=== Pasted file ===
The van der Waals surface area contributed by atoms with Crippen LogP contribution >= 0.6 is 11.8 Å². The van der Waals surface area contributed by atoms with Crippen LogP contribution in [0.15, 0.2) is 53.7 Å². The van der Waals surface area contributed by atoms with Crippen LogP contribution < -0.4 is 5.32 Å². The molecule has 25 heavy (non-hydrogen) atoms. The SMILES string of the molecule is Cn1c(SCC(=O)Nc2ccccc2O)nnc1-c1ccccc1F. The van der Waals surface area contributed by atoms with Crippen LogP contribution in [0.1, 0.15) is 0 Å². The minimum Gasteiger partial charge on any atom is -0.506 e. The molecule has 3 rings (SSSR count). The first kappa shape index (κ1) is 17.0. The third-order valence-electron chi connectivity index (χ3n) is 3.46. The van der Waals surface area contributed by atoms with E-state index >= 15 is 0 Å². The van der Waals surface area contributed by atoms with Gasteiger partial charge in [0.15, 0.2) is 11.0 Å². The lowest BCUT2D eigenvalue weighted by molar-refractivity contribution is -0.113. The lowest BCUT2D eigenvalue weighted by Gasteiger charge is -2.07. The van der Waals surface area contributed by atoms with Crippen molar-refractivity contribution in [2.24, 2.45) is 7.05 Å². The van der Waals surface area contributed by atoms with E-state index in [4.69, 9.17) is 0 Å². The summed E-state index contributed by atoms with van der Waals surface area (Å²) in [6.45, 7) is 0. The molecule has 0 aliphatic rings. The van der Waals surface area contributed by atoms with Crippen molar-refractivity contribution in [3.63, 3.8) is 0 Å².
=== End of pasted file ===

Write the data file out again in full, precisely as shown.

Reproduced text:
The van der Waals surface area contributed by atoms with Crippen LogP contribution >= 0.6 is 11.8 Å². The van der Waals surface area contributed by atoms with Crippen LogP contribution in [0.15, 0.2) is 53.7 Å². The van der Waals surface area contributed by atoms with Crippen LogP contribution < -0.4 is 5.32 Å². The molecule has 25 heavy (non-hydrogen) atoms. The SMILES string of the molecule is Cn1c(SCC(=O)Nc2ccccc2O)nnc1-c1ccccc1F. The van der Waals surface area contributed by atoms with Crippen LogP contribution in [0.1, 0.15) is 0 Å². The minimum Gasteiger partial charge on any atom is -0.506 e. The molecule has 3 rings (SSSR count). The first kappa shape index (κ1) is 17.0. The third-order valence-electron chi connectivity index (χ3n) is 3.46. The van der Waals surface area contributed by atoms with E-state index >= 15 is 0 Å². The van der Waals surface area contributed by atoms with Gasteiger partial charge in [0.15, 0.2) is 11.0 Å². The lowest BCUT2D eigenvalue weighted by molar-refractivity contribution is -0.113. The lowest BCUT2D eigenvalue weighted by Gasteiger charge is -2.07. The van der Waals surface area contributed by atoms with Crippen molar-refractivity contribution in [2.24, 2.45) is 7.05 Å². The van der Waals surface area contributed by atoms with E-state index in [4.69, 9.17) is 0 Å². The summed E-state index contributed by atoms with van der Waals surface area (Å²) in [6.45, 7) is 0. The molecule has 0 aliphatic rings. The van der Waals surface area contributed by atoms with Crippen molar-refractivity contribution in [3.63, 3.8) is 0 Å².